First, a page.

Maulana Jalaluddin Rumi’s whirling dervishes perform their mystical dance to the awe struck audience all over the world; and no matter for an hour or two relieve the audience of the mundane reality of this worldly existence and transport it into the hidden mysteries of the otherworldly realities where the soul takes precedence over the body, and the “union mystica” between the finite soul of an individual and the infinite spirit of Allah is achieved.
According to the Sufi creed it is fana, that is annihilation of the ego which leads to baqa, that is everlasting existence in the holy light(cross reference to the burning bush and Moses). This oneness is achieved through different techniques of various Sufi orders. In Maulana Rumi’s order, this mystical union is achieved through the whirling dance of the dervishes.
To the uninitiated into the lore of sufism, the whirling dervishes signify nothing more than an old art form, some kind of dance movements to appease Allah, but to those who have knowledge of the Sufi lore and ways, the whirling of the dervishes is the path of union with Allah; a way to nurture the bond of love that exists between the creature and the Creator.
Maulana Jalaluddin Rumi (1207-1273) was born in Balkh, which today is located in the modern day Afghanistan. He received his early education at home. His father taught him the Holy Quran, Hadith(the life and precepts of the Prophet Mohammad(PUBH) ), science, math and fiqh(Islamic jurisprudence).
The news that the Mongol hordes under Genghis Khan were fast approaching Balkh made Rumi’s father accompanied by relatives and friends to flee their home town and after meandering through much of the present Middle East settled at Konya, in present day Turkey.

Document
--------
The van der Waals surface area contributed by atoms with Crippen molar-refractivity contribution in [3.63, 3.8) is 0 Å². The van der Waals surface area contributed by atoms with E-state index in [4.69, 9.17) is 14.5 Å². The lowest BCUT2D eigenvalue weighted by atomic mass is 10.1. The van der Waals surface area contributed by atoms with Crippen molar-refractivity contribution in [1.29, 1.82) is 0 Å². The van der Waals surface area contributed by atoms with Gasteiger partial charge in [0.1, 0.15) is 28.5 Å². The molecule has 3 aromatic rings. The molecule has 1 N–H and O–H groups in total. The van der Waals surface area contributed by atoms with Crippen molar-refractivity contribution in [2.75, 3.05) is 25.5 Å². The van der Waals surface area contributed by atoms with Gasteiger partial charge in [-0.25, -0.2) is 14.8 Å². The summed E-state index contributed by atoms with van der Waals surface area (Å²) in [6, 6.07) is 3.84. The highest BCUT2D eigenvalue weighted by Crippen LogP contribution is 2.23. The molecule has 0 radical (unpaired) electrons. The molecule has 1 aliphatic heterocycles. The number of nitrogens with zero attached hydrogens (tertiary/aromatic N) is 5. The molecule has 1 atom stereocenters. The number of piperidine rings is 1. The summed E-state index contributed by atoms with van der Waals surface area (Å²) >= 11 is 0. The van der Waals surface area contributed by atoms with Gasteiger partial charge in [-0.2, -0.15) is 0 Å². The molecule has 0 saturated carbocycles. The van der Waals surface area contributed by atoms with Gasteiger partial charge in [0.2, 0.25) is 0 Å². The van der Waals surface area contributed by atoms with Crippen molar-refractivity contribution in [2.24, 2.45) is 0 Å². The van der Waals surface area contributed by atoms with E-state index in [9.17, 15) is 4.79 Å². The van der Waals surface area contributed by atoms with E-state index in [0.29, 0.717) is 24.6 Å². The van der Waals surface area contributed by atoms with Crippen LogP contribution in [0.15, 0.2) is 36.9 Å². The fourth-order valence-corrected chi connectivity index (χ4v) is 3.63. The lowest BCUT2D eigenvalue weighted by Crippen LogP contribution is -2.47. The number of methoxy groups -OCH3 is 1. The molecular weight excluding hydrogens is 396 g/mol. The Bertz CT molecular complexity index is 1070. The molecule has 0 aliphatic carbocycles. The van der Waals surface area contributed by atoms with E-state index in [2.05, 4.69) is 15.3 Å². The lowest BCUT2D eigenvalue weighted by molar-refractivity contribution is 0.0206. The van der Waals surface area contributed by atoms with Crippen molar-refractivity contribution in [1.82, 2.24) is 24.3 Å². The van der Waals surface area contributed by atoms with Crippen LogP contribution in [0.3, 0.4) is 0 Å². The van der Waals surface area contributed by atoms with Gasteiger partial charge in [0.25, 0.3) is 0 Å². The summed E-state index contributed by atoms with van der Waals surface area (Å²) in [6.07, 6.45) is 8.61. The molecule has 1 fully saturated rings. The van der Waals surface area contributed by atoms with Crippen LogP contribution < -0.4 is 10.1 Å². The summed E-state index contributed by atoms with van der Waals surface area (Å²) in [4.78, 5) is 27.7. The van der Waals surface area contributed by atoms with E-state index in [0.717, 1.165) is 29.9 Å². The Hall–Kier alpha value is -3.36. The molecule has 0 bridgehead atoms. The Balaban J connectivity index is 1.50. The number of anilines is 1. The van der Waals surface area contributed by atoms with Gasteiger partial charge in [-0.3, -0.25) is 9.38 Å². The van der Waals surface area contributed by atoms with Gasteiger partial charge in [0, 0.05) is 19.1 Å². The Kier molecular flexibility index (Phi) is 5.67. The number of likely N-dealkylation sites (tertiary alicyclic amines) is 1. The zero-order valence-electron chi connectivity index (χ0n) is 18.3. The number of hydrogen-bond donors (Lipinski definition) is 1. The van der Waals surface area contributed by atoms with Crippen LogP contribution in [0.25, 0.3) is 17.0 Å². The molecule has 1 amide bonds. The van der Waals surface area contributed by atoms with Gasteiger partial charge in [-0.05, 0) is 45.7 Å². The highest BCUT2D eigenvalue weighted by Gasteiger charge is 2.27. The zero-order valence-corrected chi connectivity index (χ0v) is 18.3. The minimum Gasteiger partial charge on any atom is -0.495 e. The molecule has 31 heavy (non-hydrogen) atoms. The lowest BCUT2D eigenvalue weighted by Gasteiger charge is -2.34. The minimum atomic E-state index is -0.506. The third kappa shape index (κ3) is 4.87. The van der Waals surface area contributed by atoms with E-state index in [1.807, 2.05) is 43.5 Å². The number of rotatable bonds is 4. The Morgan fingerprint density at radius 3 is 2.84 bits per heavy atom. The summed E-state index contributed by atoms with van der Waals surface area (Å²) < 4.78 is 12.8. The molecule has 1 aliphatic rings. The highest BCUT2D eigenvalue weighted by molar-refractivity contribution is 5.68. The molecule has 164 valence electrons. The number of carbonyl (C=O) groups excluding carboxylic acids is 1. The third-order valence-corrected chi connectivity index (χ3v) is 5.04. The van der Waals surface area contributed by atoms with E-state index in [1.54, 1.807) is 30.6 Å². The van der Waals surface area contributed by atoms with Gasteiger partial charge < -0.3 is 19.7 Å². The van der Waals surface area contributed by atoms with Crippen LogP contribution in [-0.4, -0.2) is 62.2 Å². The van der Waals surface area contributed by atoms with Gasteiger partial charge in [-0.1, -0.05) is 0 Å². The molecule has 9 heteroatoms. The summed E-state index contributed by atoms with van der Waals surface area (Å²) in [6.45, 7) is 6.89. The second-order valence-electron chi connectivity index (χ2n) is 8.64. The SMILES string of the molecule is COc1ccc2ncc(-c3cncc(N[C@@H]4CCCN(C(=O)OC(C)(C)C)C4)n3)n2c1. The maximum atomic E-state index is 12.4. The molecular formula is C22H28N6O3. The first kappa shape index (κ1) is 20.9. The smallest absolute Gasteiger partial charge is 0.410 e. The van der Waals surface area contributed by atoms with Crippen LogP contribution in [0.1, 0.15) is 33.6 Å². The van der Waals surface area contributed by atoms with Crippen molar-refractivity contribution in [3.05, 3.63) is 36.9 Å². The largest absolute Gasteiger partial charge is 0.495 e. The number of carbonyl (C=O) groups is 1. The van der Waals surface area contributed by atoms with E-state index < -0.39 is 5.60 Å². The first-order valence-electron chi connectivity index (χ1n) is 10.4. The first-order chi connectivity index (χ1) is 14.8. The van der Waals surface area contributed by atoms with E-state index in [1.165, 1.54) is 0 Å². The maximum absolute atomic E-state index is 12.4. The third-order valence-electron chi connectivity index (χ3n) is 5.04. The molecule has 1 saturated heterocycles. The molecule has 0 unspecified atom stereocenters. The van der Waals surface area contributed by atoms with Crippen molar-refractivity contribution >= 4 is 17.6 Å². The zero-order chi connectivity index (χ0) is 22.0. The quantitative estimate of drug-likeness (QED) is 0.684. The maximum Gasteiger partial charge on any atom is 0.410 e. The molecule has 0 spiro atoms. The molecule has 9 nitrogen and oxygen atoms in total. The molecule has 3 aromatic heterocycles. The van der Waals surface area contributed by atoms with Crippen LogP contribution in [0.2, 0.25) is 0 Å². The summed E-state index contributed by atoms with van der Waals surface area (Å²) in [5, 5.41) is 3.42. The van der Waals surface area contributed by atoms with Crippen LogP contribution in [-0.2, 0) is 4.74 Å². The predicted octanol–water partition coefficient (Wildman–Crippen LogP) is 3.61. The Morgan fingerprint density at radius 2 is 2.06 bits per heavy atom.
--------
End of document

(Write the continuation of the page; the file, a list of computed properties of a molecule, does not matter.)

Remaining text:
It was in Konya that Rumi came to know and fostered friendship with Shams Tabraiz one of the greatest mystics of his time. It was Shams Tabraiz that unraveled before Rumi the mysteries of sufism. And it was under his influence that Rumi is said to have recited 50,000 rhymed couplets, compiled in the Mathnawi Maulana Rum:
“Come, come whoever you are,
An unbeliever, a fire worshiper, come.
Our covenant is not of desperation.
Even if you have broken your vows a hundred times,
Come, come again.”
The sect of the whirling dervishes came into being shortly after the death of Rumi in 1273. It was the mystical poetry and teachings of the Maulana that inspired their formation. It takes years of rigorous training before a dervish is ready to perform in front of an audience.
Their white robes and the tall fezzes, their measured gait and their dance movements are full of symbolic significance. During the whirl one hand of the dervish is raised towards the heaven and the other towards the ground. This symbolizes in Sufi terms a unity between the two worlds. One of the mortal body and the other of the immortal soul. The long white robes and the fezzes are significant as they represent the death of the ego, which is a prerequisite for the divine union between Allah and man.
According to (late) Annemarie Schimmel, the famous Orientalist:
“In many ancient civilizations, dance was an offering to the deities…does not the moth circumambulate the candle, dancing, as it were to immolate itself in the end in the flame which is enchanting light and consuming flame, representative of the Divine Beauty and Majesty?”
In conclusion this whirling dance of the dervishes does not only cement the bond of love between God and man but between man and man. It was in recognition of this universal view of Rumi, that his 800 birth anniversary in the year 2007 was declared the year of Maulana Jalaluddin Rumi and the Whirling Dervishes by UNESCO.
Written by: Iftikhar Tariq Khanzada.